Friday, April 8, 2011

How Long Can You Go Without Food? Hunger strikes 101.

Despondent over the injuries he allegedly caused his stepdaughter while setting his estranged wife's house ablaze, Charles Robert McNabb is on a hunger strike at the Spokane County Jail. He has lasted 123 days so far, subsisting on water and the occasional cup of coffee. How long can a hunger striker expect to survive?

Sixty days, give or take, is the rule of thumb, though results vary depending on the faster's body fat and striking strategy. Physiologists generally agree that no human being can survive losing more than 40 percent of his body mass—a threshold that McNabb, stunningly, may already have crossed, if reports of his starting (180 pounds to 185 pounds) and current (around 100 pounds) weights are to be believed.

Fasting becomes dangerous after just three to five days, at which point the body begins breaking down fat in order to produce energy. When the liver is reduced to breaking down fat (in lieu of the usual glucose), it produces ketone bodies, a toxic byproduct. These can be excreted through the urine, and a particular variety known as acetone can be expelled through the lungs. (Acetone makes a person's breath smell like pears.) Ketone bodies can also be oxidized by the brain in order to make the fuel it needs. But when ketone bodies become too numerous in the bloodstream, they can cause ketoacidosis, a potentially lethal condition that afflicts some diabetics.

It's all downhill after Week 3, or whenever weight loss exceeds 18 percent of the starting weight. The body tries to compensate by slowing down its metabolism, entering "starvation mode." Still, once fat stores are entirely depleted, the body has no choice but to mine the muscles and vital organs for energy. The striker simply wastes away as his body, quite literally, consumes itself.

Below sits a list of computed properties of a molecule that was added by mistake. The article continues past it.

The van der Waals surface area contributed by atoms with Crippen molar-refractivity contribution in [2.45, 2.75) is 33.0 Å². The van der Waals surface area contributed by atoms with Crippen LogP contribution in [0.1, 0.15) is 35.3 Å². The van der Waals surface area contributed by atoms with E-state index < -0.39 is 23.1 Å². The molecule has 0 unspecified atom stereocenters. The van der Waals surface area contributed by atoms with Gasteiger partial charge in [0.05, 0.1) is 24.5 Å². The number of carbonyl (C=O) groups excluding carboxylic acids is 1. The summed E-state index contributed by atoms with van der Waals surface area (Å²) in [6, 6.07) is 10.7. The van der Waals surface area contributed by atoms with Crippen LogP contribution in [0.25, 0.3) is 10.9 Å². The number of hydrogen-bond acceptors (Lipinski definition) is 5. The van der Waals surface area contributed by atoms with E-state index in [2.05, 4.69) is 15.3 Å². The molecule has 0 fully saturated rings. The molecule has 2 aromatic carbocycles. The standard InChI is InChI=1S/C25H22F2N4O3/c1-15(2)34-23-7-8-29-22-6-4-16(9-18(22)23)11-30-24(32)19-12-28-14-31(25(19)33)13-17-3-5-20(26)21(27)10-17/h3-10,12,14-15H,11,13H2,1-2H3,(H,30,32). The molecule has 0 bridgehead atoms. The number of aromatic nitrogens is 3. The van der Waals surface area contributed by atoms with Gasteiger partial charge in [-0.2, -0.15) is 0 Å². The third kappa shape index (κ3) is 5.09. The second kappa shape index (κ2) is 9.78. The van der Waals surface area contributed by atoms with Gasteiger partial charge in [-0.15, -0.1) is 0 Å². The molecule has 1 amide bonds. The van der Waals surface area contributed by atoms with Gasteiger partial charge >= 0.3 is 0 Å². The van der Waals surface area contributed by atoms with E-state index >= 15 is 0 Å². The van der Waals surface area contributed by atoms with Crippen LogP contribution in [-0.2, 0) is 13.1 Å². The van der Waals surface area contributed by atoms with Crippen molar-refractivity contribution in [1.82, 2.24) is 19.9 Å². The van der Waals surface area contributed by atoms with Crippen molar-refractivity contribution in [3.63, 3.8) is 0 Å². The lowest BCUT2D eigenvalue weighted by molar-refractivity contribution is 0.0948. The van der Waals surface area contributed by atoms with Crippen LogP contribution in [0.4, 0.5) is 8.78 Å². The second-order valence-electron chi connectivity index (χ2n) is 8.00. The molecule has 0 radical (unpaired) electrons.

The 60-day figure that is commonly quoted as the absolute limit assumes that the striker is a healthy adult with approximately 24 pounds of fat on his or her frame. Someone with a higher fat content might be able to last longer, since that person's body could delay turning to the vital organs for fuel.

Perhaps more important, there are certain tactics that hunger strikers can use to prolong their protests—and their agony. The Irish republicans who fasted near Belfast in 1981, including the famous Bobby Sands, supplemented their all-fluid diets with occasional spoonfuls of salt. If they hadn't, their bodies would have become too depleted of this essential nutrient, and their blood pressures would have become dangerously low at an early stage. (One of 10 prisoners who perished during the hunger strike, Sands lasted 66 days.)

The most innovative hunger strikers so far, however, have been Turkish Marxists protesting their country's shift from dormitory-style prisons to Western-style cells. Their fasts, which claimed an inmate's life this past February, are designed to keep the striker alive as long as possible; some of the strikers have lasted longer than 300 days. Their secret is to ingest salt, unrefined sugar, and vitamins, which limit weight loss to just a few ounces per day.

According to the Spokane Spokesman-Review, McNabb did briefly interrupt his hunger strike when he was sent to a hospital for a mental evaluation; there, for three days, he did eat some food. Still, by any objective measure, his 123-day fast is astonishingly long. Gandhi, perhaps history's most famous hunger striker, never fasted for more than 21 days.

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